- Meet the team and behind the scenes. This type of content makes you more personable and once again, builds trust. Human faces also help to create a personal connection to your brand and tap into people’s emotions. Photos showing faces do in fact get 38% more likes compared to those which don’t.
- Aside from human faces, the other types of photos which typically get the most likes on Instagram include landscapes, historical photos, food and animals. Think about if any of these relate to your business and how you can use them.
- News such as a new member of staff, awards you’ve won or moving office.
- Product demonstrations give you a great excuse to create video content. Videos on Instagram receive 38% more engagement than image posts so it’s well worth adding a few to your library.
- More information about your services
- Giveaways and promotions. You can find out more about how contest marketing can benefit SMEs here.
For more ideas on content to post and tips on how to post on Instagram, head over to this Instagram marketing guide for small businesses.
When to post on Instagram
Planning what and when you’re going to post means you’re far more likely to enjoy Instagram success. Without a content schedule, it’s very easy to keep telling yourself you’ll post tomorrow. Before you know it, weeks have gone by and your followers haven’t seen a single post from you.
Just like you expect your favourite TV show to be on at the same time every week, your followers want to know when they can expect to hear from you. Things often come up in the world of business however which means it’s easy to forget or run out of time. Using a scheduling tool is a simple way to get around this problem. Simply write your posts in advance, schedule them in and they will automatically go out at the time and on the day you specified.
If you’re new to social media scheduling tools, here’s a beginner’s guide to managing social media using Hootsuite. Aside from Hootsuite, some other social media management tools include Sprout Social, CoSchedule, Feedly and Post Planner.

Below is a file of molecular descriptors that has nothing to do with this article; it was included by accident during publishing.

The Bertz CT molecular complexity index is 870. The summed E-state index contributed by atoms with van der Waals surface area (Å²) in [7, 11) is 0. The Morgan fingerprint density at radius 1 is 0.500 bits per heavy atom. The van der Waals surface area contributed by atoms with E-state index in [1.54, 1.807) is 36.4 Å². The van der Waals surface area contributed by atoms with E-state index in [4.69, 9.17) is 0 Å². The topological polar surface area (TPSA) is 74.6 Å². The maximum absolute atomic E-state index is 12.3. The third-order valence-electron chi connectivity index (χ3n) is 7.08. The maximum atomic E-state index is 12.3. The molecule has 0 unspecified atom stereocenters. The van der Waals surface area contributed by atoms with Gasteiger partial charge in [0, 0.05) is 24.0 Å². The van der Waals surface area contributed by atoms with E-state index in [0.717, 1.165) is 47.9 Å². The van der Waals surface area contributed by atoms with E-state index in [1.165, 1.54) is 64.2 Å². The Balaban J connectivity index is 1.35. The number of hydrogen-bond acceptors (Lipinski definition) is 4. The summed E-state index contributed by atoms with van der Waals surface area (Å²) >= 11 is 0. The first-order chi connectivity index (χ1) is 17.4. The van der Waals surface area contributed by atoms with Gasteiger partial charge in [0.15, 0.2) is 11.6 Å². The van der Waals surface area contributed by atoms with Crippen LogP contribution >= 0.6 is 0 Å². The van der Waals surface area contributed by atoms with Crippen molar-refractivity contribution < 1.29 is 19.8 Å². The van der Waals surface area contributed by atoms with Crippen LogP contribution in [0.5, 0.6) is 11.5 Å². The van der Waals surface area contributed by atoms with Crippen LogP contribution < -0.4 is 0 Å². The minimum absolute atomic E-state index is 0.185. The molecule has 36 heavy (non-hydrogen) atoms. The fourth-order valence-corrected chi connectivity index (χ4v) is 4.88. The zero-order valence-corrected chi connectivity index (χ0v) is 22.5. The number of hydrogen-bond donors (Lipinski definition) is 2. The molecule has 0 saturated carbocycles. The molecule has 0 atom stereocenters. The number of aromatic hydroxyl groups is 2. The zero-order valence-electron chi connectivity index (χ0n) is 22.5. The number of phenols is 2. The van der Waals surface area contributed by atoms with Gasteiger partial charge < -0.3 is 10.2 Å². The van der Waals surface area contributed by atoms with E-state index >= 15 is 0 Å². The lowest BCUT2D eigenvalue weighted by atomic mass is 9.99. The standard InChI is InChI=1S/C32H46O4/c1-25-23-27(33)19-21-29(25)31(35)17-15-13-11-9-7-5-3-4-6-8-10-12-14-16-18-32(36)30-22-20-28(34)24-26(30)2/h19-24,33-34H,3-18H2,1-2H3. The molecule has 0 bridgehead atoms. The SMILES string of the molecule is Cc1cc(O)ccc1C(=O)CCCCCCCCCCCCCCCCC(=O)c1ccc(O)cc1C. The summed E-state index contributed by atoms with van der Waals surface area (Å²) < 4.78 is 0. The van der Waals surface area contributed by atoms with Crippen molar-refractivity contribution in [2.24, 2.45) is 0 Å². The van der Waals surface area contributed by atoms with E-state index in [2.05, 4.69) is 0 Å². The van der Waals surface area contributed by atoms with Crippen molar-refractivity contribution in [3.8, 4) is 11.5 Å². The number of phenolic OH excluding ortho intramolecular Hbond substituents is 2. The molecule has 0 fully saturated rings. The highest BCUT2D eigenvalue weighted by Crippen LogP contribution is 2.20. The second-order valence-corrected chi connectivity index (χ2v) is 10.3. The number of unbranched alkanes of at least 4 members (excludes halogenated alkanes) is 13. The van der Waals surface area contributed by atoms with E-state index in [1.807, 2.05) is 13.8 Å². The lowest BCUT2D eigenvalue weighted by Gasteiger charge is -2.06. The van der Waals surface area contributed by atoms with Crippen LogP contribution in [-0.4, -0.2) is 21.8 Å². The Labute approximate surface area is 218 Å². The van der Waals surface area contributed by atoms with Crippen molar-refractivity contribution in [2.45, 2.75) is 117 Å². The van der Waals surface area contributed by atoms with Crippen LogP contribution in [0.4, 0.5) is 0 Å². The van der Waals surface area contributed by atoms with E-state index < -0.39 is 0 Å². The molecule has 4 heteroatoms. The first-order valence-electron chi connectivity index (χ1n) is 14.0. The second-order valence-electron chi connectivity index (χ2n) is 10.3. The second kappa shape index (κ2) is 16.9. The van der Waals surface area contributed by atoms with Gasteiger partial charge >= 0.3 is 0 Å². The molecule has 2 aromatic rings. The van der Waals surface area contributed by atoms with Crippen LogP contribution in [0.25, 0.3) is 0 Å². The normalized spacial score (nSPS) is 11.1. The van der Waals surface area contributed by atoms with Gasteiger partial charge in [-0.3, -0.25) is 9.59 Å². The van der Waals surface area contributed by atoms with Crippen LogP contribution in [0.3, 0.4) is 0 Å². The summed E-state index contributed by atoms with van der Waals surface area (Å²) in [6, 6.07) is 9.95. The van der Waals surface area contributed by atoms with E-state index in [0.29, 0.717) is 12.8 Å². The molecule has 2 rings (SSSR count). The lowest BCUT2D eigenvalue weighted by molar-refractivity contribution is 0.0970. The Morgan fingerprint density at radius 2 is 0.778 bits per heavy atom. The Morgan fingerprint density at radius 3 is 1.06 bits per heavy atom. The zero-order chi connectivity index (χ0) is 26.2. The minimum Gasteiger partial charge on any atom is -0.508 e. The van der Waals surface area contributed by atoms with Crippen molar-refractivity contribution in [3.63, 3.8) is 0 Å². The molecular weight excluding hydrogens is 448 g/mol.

It will take some time to work out the best time of day to send out your posts. A great place to start is by looking at your insights. Click on ‘audience’ and scroll to the bottom and it will tell you the peak times your followers are online. Buffer has also put together a very helpful guide which will help you determine the best time to post on social media.
Step 5: Measuring success
The best way to know if your Instagram strategy is on the right track is to measure your performance using analytics tools.
On Instagram itself, you will be able to track the number of followers you have as well as other valuable insights including how many times your posts and stories were seen, how many interactions your page has received, impressions, reach and growth.
It’s also a good idea to write down the number of likes, comments and shares each post gets because in time, this will allow you to build up an accurate picture of the type of content which typically goes down well with your followers.
You can then use a website analytics tool such as Google Analytics to determine how many people have visited your website because of Instagram, how long they spent on your site, which pages they looked at and whether or not they made a purchase.
One final aspect of your Instagram marketing strategy to consider is how you’re going to display your plan. Hootsuite has a great free template you can use which makes it easy to outline your goals, identify your target audience, monitor your competition, audit your current social media presence and much more.
To get the most out of your Instagram strategy, have a read of this helpful guide, ‘Instagram marketing for small businesses.’ Here you will be able to find everything you need to know from how to set up a business account and post stories to knowing what makes a great profile and beating algorithms.
After completing her degree in Journalism, Monique began her career at a digital marketing agency. It was here she discovered a passion for online marketing with a particular focus on content creation for the web. Six years ago Monique set up her own copywriting business, Copyworks Group, which specialises in creating content for websites, blogs, newsletters and social media pages.Read full profile